I'm not joking when I say the Microsoft Surface Studio makes this sentence — pulled from the incredible video that Microsoft wrote to promote its new super-luxury, all-in-one PC, in the words of Willy Wonka's fantasies — come true. When you get face to face with the Surface Studio, and when you see what it can do, you can't help but think of all the possibilities of what you can do with it. It's incredible.
Tesla is bringing in a new leader for its human resources unit. Although the company hasn't given a specific reason for the change, it comes amidst a flurry of complaints about workplace culture at Tesla's California factory. Over the past few months, workers have reported an unusually high rate of injuries and incidents at the plant, and have also alleged racial and gender discrimination in lawsuits.
Video: Luc Besson's Valerian and the City of a Thousand Planets is not lacking in colour or a wide variety of alien life, that's for sure. This new trailer really focuses on explaining the basics of the plot: Agents Valerian (Dane DeHaan) and Laureline (Cara Delevingne) are investigating and then trying to stop a threat to Alpha, the titular "city of a thousand planets". Which is when, of course, the entire universe gets in trouble.
In its biannual transparency report, Apple revealed that it received a National Security Letter. But unlike other tech companies who have been ordered to turn over customer information to the FBI, Apple hasn't yet published the demand letter it received. Apple's transparency report also includes several new categories of government requests, an indication that the company is becoming more granular in the way it reports data about its interactions with law enforcement.
When Star Wars hit theatres 40 years ago this week, it changed the film industry forever. But as well as its long-reaching impact, in the immediate wake of its release, it also drove sci-fi into the moviemaking spotlight in a big way. Whatever could the James Bond series do to compete? Send 007 into space in the wildest way.
Baleen whales (Mysticeti) are vacuums of the sea. The blue whale, which is one of 12 species of baleen whales, is the largest animal in the world — AKA the biggest sea vacuum. It fuels its 200-tonne body by eating tiny crustaceans called krill, which get filtered through the blue whales' baleen. New research suggests that over millions of years, baleen whales' filter system — and a hell of a lot of krill — allowed these beasts to grow into giants.
From the very first moment that the world saw Finn meet Poe Dameron in The Force Awakens, some Star Wars fans glommed on to the (very plausible) idea that there was a spark of attraction between the two handsome rebels. Aside from a few furtive glances in the movie, though, there's been no real evidence supporting the Finn-Poe ship... until, perhaps, now.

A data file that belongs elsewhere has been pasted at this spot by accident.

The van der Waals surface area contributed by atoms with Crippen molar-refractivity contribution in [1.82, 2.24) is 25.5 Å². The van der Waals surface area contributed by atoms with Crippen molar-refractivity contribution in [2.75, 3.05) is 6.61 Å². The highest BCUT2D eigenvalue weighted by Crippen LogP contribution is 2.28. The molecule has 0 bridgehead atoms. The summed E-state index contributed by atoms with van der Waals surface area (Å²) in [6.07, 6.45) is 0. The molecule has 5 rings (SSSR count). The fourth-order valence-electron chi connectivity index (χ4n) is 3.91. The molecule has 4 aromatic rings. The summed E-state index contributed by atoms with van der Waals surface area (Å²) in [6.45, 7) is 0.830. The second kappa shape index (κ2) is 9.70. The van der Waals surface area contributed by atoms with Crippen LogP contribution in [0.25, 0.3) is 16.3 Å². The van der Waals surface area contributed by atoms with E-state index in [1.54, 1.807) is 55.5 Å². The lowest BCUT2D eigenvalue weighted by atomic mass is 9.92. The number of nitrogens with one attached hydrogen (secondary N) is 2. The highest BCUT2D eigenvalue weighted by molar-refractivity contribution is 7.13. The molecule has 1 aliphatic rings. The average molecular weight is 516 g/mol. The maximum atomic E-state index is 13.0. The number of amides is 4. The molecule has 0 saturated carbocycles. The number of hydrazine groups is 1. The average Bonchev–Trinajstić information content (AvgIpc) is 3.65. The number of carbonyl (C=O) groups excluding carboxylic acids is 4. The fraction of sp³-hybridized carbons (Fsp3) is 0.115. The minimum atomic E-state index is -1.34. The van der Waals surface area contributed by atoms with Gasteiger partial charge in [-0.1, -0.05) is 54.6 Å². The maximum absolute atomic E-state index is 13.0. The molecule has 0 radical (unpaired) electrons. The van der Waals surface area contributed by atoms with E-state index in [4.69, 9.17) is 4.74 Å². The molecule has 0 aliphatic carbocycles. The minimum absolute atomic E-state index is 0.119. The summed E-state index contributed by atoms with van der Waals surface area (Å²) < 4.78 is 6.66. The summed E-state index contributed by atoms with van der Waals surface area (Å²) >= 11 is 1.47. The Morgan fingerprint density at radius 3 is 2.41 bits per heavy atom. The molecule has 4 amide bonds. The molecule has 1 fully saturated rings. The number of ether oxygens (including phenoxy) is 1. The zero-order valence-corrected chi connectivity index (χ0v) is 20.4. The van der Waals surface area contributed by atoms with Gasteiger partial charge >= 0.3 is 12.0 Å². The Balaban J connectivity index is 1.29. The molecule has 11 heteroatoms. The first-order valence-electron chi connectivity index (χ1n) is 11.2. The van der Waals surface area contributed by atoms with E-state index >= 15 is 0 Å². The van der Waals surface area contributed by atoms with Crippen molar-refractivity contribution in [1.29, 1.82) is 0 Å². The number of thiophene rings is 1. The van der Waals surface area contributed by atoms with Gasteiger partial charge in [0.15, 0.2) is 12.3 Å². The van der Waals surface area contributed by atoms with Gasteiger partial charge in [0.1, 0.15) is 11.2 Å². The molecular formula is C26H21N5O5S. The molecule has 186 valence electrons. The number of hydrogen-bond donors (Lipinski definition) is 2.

After rolling out a new social profile feature to a whopping three users back in March, Reddit finally opened up a limited beta version to a select (significantly larger) group of users last week. It took exactly five days for them to ruin it. Great going, everyone!
Yesterday's Supergirl finale was excellent in so many ways, giving us big moment after big moment, badarse Supergirl fight after badarse Supergirl fight, and a whole host of teases for potential threats coming in the next season. We loved just about all of it, but nothing more than the mysterious final epic worldkiller that is headed to Earth to doom any chance Kara has at happiness. I have a theory as to who that is.
US Immigration and Customs Enforcement has repurposed mobile phone tracking technology typically used in criminal investigations to track down at least one immigrant for deportation, The Detroit News revealed last week. ICE's controversial use of the surveillance technology has caught the eye of US Senator Ron Wyden, an Oregon Democrat who is now demanding answers from ICE about its use of cell-site simulators, colloquially known as "Stingrays".
Planets sort of look like big basketballs in space, floating around aimlessly. Sometimes they have rings. Other times, they look like gnocchi. More or less, to the average stargazer, planets have roughly the same shape — but a pair of scientists has just thrown a most delicious curveball into this whole equation. Apparently, doughnut planets might be a thing.